It's not theory here, it's just how I interpret these two different sentences as a native speaker.
Here is a good summary of adverb word order in French. http://french.about.com/library/weekly/aa060300.htm
First, you use the infinitive form of the verb ("porter"), when you should be using a conjugated form (in this exercise it's présent simple), for "il" it's "porte".
Second, the correct expression is "tout le temps", not "tout les temps".
Third, "tout le temps" should be used after "porte".
Fourth, you'll have to use an article for "chemises", which is plural, so "des" is appropriate. We can use an indefinite article because we're not talking about specific blue shirts or blue shirts in general, we're talking about some unspecified blue shirts.
Finally, "chemises" being a feminine plural noun, you'll need to change the adjective "bleu" to feminine plural, which gives you "bleues".
The correct sentence would be "Il porte tout le temps des chemises bleues."
Any existing thing can be a concept, ice cream or anything else.
When you say "I like ice cream." to someone, you're not talking about an existing ice cream which can freeze you brain. You're saying that you like ice cream in general. Without further detail, any ice cream that exists in the world is concerned by your statement, as well as any ice cream that existed before and any ice cream that will ever exist in the future.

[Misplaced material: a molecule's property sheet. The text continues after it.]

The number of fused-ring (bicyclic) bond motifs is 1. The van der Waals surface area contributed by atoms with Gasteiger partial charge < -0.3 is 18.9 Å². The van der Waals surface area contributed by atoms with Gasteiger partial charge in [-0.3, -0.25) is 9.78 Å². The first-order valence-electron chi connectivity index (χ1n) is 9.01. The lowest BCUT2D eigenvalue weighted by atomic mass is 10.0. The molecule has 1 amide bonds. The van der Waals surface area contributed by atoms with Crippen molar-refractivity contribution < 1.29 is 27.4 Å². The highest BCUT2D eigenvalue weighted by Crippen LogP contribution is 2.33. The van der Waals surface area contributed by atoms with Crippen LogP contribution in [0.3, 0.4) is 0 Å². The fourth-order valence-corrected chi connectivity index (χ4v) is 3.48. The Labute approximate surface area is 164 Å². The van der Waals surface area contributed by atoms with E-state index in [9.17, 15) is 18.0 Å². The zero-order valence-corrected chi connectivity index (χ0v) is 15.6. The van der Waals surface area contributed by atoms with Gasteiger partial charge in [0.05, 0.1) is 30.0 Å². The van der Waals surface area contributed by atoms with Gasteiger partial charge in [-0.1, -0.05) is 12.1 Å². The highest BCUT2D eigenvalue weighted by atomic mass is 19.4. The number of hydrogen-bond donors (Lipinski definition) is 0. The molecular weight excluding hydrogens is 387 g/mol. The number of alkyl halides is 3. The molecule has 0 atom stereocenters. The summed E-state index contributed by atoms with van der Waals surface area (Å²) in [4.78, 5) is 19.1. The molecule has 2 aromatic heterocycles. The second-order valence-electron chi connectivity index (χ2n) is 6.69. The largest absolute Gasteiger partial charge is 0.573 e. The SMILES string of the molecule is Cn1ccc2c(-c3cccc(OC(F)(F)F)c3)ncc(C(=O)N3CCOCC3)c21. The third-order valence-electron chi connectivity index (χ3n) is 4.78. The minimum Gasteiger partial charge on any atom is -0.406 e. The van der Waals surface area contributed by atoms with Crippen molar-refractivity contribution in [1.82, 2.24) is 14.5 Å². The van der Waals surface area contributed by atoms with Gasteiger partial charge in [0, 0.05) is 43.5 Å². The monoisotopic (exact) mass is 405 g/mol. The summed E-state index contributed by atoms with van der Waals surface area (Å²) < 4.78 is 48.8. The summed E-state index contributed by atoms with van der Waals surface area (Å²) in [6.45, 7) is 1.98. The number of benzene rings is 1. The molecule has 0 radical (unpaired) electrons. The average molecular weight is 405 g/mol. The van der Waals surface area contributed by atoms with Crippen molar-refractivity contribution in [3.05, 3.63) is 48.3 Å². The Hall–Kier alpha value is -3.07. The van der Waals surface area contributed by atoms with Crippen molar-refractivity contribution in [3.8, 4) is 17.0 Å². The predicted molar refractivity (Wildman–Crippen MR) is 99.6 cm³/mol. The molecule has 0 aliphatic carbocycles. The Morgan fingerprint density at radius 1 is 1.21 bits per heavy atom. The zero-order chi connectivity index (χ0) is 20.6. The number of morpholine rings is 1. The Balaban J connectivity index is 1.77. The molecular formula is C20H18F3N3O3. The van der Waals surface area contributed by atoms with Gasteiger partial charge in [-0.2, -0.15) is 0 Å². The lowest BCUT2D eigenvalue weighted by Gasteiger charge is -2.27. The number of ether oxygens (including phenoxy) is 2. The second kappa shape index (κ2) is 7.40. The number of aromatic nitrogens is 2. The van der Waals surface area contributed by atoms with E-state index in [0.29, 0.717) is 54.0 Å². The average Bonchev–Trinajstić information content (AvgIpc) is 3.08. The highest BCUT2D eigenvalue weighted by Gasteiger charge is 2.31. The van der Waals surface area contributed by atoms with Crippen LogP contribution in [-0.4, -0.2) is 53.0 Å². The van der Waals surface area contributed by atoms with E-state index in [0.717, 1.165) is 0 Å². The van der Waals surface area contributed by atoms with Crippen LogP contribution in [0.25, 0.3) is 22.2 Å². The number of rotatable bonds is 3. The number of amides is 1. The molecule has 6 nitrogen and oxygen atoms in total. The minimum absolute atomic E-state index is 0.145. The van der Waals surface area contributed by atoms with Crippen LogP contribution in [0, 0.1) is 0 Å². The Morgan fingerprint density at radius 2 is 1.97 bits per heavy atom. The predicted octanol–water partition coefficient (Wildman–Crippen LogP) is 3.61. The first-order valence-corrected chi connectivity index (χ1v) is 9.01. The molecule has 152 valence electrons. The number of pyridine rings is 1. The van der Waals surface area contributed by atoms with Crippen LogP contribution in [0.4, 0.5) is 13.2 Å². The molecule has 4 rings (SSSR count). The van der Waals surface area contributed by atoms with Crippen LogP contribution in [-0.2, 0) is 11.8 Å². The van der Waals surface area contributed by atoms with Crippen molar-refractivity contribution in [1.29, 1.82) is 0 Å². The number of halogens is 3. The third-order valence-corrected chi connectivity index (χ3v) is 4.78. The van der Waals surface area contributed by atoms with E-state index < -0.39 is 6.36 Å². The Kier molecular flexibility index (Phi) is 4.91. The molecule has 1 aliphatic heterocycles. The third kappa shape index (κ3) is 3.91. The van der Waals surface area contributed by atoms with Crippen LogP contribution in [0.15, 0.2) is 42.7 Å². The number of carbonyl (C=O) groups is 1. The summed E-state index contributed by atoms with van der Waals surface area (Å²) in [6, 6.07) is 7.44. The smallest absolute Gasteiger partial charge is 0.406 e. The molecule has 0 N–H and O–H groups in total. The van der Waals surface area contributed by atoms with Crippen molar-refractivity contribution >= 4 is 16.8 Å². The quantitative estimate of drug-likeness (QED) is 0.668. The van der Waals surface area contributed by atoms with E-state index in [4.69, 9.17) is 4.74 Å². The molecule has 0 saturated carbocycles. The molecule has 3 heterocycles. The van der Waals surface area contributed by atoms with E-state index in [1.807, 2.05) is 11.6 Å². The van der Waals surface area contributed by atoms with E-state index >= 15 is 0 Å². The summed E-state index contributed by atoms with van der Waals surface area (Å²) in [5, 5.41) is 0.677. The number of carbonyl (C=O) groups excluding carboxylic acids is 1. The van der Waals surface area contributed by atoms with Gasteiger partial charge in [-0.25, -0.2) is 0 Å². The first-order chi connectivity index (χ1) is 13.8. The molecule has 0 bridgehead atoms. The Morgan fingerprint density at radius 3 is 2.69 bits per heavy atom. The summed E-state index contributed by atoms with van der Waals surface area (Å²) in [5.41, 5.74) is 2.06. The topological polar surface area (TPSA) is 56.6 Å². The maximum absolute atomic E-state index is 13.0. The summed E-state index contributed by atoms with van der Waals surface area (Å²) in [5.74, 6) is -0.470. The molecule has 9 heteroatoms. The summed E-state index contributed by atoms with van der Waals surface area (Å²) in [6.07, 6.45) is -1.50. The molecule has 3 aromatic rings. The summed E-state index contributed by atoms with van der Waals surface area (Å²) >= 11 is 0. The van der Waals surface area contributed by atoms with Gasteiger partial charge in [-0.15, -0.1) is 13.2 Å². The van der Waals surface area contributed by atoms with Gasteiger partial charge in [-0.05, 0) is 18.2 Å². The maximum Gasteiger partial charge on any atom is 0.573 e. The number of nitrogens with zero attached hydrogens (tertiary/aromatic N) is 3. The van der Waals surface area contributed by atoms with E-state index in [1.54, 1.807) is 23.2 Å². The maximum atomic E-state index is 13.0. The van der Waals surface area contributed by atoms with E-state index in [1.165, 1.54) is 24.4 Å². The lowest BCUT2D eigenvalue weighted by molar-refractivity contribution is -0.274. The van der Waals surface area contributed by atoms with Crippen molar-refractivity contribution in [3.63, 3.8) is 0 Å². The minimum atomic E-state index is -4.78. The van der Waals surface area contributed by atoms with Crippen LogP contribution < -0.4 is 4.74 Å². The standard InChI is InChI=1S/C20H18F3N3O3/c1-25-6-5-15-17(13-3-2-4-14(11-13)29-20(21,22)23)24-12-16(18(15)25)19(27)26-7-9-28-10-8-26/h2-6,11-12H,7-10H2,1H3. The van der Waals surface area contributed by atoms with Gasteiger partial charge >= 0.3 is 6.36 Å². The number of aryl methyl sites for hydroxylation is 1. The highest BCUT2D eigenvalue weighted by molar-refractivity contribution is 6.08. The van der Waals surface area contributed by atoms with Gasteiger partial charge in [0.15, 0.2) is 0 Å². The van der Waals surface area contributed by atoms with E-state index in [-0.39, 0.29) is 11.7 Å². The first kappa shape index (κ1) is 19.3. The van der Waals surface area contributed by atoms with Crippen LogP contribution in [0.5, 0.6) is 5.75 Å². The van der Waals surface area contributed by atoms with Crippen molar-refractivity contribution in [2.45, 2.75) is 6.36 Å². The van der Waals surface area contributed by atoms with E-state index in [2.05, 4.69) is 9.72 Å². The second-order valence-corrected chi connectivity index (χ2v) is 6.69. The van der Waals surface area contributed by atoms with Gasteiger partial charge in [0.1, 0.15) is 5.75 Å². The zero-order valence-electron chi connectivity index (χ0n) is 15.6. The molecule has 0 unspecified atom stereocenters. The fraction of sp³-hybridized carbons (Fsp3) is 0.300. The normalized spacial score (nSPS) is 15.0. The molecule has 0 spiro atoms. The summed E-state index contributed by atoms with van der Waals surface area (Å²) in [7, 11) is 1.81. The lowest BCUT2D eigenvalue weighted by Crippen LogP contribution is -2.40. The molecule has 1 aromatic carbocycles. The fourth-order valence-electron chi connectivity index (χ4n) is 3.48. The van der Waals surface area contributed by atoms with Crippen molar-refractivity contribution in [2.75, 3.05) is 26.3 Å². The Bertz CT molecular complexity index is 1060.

That's why we can say that you're talking about the concept called "ice cream" and not an object or even many objects called "ice cream".
That's the position of "toujours" that confused the engine, it tries to suggest the correct answer which it analyzed as the closest to what you typed.
Your answer is incorrect because of the position of "toujours" (also, it should be "bleues" instead of "bleus"). The correct version is "Il porte toujours des chemises bleues".
If you want to use "avoir" instead of "porter", then indeed you can use "il a toujours des chemises bleues.", although in my opinion it's not that correct if your goal is to translate "he always wears blue shirts", because you can have shirts and never wear them for example, but in common French we can use (or rather abuse) "avoir" to mean "porter", so I suppose that's why it's accepted.
In my opinion, there is no good reason to translate "porter" to "avoir" in this context. I, therefore, removed the translation you were suggested.
"avoir sur soi" can be synonymous with "porter", like: he has a shirt on = il a une chemise sur lui = il porte une chemise.
"port" is a real French word, but it's not a verb, it's a noun, it can mean "harbor" if you mean the location where boats arrive and depart from, it can also mean "port" if you mean a slot in a computer where you can insert various cables/devices (e.g. "un port usb" = "a usb port").
There are other less common uses which you can find here:
But no, "port" is not a conjugated form of the verb "porter". You can find the conjugation of "porter" here: http://la-conjugaison.nouvelobs.com/du/verbe/porter.php